How’d we get here? Some answers to that question are obvious. Airlines, like most businesses in our current economic system, have a primary goal of pushing profits as high as they can. And even in a time of record profits, thanks in part to cheap fuel, they’re working to cut costs. With most planes flying at full capacity, airlines simply don’t have to work very hard to buy the loyalty of passengers who want to pay as little as possible to travel. Plus, back in the days of luxurious amenities in so-called economy class, flights were priced high enough that only certain strata of society could afford them at all. President Carter’s 1978 Airline Deregulation Act helped democratize air travel, making it more accessible than ever, and today, fares are at historic lows – but clearly, we pay for it in other ways.
We live in a world that’s crammed full of people and more traversable than ever, so the question is, how low can the base level standard of service go? Even as air travel grows more affordable, our roads and bridges are crumbling and high speed rail projects never manage to materialize, giving us few alternatives. It’s also worth remembering that even on the cheapest tickets, air travel is still a considerable expense for many people in the United States, where almost a third of the population lives at or near the poverty line.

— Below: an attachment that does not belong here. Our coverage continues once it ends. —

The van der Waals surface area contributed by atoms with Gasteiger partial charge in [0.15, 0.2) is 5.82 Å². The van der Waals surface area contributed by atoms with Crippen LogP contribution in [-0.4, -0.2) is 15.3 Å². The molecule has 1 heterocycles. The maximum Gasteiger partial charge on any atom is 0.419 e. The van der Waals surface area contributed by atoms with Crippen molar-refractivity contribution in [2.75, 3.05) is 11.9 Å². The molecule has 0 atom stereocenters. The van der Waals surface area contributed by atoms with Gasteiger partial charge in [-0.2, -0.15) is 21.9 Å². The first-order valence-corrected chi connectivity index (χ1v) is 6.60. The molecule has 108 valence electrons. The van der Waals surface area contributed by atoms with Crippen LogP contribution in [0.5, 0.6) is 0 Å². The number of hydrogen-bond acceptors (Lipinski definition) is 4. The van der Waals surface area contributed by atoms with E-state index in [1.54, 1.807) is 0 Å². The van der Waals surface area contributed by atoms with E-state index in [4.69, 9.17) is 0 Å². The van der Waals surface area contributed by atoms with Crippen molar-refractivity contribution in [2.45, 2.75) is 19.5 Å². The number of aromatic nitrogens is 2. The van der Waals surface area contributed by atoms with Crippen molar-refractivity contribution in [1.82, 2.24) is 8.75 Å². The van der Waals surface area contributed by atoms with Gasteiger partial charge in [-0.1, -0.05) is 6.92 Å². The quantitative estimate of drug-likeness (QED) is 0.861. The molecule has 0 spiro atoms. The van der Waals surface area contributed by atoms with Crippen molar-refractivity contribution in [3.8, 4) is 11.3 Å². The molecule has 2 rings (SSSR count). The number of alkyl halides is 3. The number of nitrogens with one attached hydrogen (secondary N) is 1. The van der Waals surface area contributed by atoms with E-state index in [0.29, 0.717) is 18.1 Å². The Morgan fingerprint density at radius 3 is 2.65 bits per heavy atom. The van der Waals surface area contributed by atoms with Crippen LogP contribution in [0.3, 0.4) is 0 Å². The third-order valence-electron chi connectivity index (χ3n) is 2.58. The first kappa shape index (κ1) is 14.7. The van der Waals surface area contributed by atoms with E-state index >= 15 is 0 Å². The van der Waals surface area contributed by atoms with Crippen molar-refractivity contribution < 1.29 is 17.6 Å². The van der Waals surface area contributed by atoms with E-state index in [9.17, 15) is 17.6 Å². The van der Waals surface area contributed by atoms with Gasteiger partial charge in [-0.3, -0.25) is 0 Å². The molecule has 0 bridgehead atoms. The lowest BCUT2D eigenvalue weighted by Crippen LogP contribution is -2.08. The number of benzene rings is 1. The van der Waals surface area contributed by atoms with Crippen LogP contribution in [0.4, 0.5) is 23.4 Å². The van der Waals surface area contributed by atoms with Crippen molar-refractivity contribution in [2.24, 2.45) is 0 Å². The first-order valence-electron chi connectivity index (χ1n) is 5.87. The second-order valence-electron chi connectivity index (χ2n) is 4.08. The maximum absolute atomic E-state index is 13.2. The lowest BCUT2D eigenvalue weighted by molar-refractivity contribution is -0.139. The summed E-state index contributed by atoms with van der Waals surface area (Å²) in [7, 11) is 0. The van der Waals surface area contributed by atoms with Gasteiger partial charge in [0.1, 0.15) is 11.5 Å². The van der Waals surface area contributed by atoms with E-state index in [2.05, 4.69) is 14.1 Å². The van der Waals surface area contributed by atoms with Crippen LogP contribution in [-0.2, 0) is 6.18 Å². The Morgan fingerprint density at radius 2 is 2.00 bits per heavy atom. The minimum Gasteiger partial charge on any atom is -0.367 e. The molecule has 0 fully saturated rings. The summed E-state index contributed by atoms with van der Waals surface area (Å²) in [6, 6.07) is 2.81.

Judging by airport design alone, the future of air travel looks high tech and glitzy. But if air travel trends continue along their current trajectories, it’ll be interesting to see just how much more segregated the experience becomes for travelers of varying classes. With the middle class shrinking, the number of people who can pay thousands of extra dollars to sit in the front of the plane will likely remain as small and exclusive as ever, leading everyone else to wonder whether getting a bargain requires giving up even the most minimal comforts. Will the rear ends of planes someday look like the notoriously crammed subways of Tokyo?
With our expectations of air travel experiences diminishing, perhaps renewed pushes for better transportation on the ground will emerge – which might be for the best, anyway, given the massive effect all those flights have on the climate.